Kotlin Help


Declaring properties

Properties in Kotlin classes can be declared either as mutable using the var keyword, or as read-only using the val keyword.

class Address { var name: String = "Holmes, Sherlock" var street: String = "Baker" var city: String = "London" var state: String? = null var zip: String = "123456" }

To use a property, simply refer to it by its name:

fun copyAddress(address: Address): Address { val result = Address() // there's no 'new' keyword in Kotlin result.name = address.name // accessors are called result.street = address.street // ... return result }

Getters and setters

The full syntax for declaring a property is the following.

var <propertyName>[: <PropertyType>] [= <property_initializer>] [<getter>] [<setter>]

The initializer, getter and setter are optional. Property type is optional if it can be inferred from the initializer (or from the getter return type, as shown below).

var initialized = 1 // has type Int, default getter and setter // var allByDefault // ERROR: explicit initializer required, default getter and setter implied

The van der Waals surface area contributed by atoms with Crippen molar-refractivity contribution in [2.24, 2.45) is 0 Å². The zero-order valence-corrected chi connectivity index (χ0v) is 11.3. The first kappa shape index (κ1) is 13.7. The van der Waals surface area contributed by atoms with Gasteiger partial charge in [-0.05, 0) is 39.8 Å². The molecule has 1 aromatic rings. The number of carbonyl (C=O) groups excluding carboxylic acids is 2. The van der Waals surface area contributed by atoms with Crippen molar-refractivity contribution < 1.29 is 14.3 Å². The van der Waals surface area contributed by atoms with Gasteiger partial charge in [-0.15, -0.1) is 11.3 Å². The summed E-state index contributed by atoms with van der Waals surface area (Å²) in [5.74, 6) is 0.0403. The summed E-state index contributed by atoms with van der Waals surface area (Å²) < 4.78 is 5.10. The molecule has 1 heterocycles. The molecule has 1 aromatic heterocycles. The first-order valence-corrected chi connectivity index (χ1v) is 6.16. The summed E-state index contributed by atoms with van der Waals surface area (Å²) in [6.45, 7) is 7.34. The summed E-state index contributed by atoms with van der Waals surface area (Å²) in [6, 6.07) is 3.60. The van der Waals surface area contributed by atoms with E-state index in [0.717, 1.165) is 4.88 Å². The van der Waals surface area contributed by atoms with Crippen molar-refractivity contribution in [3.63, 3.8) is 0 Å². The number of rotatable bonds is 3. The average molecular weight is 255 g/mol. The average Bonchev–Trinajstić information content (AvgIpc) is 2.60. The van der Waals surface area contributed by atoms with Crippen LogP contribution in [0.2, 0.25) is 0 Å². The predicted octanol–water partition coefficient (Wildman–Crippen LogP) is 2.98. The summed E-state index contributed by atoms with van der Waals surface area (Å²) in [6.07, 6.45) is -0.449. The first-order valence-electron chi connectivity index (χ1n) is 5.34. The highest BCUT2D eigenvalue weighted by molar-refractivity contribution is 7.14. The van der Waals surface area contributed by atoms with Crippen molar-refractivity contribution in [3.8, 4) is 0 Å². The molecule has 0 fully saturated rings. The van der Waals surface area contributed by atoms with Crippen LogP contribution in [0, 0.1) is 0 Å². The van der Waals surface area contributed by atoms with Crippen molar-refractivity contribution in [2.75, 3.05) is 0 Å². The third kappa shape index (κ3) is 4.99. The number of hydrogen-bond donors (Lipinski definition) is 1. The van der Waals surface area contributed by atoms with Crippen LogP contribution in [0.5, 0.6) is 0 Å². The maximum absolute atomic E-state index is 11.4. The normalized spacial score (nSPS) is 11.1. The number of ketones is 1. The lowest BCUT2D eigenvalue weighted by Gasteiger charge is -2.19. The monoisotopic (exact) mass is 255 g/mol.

The full syntax of a read-only property declaration differs from a mutable one in two ways: it starts with val instead of var and does not allow a setter:

val simple: Int? // has type Int, default getter, must be initialized in constructor val inferredType = 1 // has type Int and a default getter

You can define custom accessors for a property. If you define a custom getter, it will be called every time you access the property (this way you can implement a computed property). Here's an example of a custom getter:

val isEmpty: Boolean get() = this.size == 0

If you define a custom setter, it will be called every time you assign a value to the property except its initialization. A custom setter looks like this:

var stringRepresentation: String get() = this.toString() set(value) { setDataFromString(value) // parses the string and assigns values to other properties }

By convention, the name of the setter parameter is value, but you can choose a different name if you prefer.

You can omit the property type if it can be inferred from the getter: